If you’re looking down at your texting device for four or five seconds, you drive the length of a football field in a 4,000 pound unguided missile

Among the numerous provisions of the statute, most important is that teenage drivers, aged 16 and 17, can not use a cell phone at all while driving in Massachusetts. Teenage drivers are notoriously the worst drivers on the road and frequently in auto accidents. The combined inexperience on the road and distraction of cell phones while driving is a recipe for disaster.

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Drivers over the age of 17 can still use a cell phone while driving but can not use the phone to send text messages. Of course, police will have a tough time determining whether a vehicle operator was dialing a phone number or writing a text message. Therefore, enforcement of this new Massachusetts law will be difficult.

Under the new Massachusetts law, a first texting offense for adults comes with a $100 fine. For drivers under 18 years old, the first offense for using a cell phone comes with a 60-day license suspension and $100 fine, plus required attendance at an “attitudinal retraining” course. The second-offense penalty is a $250 fine and a 180-day license suspension.

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Any witness testimony that is secured either by payment from the State or because the district attorney gave the witness a favorable deal in their own criminal case, is always highly suspect. Is the witness telling the prosecution what they want to hear or what actually happened?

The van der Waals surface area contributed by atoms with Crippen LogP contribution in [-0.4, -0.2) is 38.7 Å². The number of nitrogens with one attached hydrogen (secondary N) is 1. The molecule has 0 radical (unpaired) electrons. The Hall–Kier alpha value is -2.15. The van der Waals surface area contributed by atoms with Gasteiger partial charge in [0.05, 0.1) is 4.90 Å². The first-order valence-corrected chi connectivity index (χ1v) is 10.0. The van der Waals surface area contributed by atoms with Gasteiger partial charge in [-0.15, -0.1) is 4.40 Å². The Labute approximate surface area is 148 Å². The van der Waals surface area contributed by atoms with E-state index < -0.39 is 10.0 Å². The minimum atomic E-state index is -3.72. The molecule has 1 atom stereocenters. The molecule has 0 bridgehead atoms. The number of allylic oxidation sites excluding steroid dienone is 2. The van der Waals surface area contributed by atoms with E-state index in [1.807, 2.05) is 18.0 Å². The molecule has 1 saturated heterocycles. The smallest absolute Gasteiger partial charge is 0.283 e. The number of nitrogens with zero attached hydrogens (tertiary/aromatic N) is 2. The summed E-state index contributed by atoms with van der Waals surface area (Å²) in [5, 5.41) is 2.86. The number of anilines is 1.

Today the Massachusetts Supreme Judicial Court ruled that prosecutors can have no involvement in a process that gives financial reward to witnesses. The case stems from a New Bedford murder involving defendant Wayne Miranda. The City’s Chamber of Commerce offered any witness $3000 for information relevant to the investigation and an additional $2000 if their information led to a conviction. The prosecution, it should be noted, did not endorse or pay for this information. All monies strictly were paid by the City of New Bedford. Nevertheless, the prosecution wrote a letter on the witnesses behalf after the trial to confirm that the witnesses’ testimony led to a conviction so that they could receive the additional $2000.

The Massachusetts SJC has ruled that this practice needs to stop to prevent even a hint of impropriety.

We recognize that, to prove the crime charged, prosecutors often need to procure the cooperation and truthful information or testimony of reluctant witnesses. The interests of justice, however, are not well served when a witness’s reward is contingent on the conviction of a defendant rather than the provision of truthful information or testimony…

The murder judgment against Mr. Miranda was upheld on other grounds. The opinion regarding the letters for payment was not critical to the decision, but was ruled upon by the Court’s authority to ensure that all such activity cease.

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I have to thank a colleague for bringing this information to my attention. Rhode Island currently has seven nursing homes with outstanding citations and violations for substandard care. Those homes are Charlesgate, Woodpecker Hill, Harris Health Center, Summit Commons, Cortland Place, and Steere House. If you have a loved one at any nursing home, including those listed above, it is imperative that you keep in constant contact with your loved one to make sure that they are receiving proper care.

Nursing homes are notoriously under staffed and poor and negligent treatment can become quite common particularly for patients who do not have actively involved family members. Some of the common injuries and problems that can occur due to nursing home negligence include: Bed sores, neglected injuries or illnesses, improper and incorrect medication, verbal and emotional abuse, falls due to improper care and monitoring, etc.

The elderly and sick of this Country are vulnerable to nursing home abuse and neglect and the best defense is to keep active in your family members life so that the facility is aware of your involvement.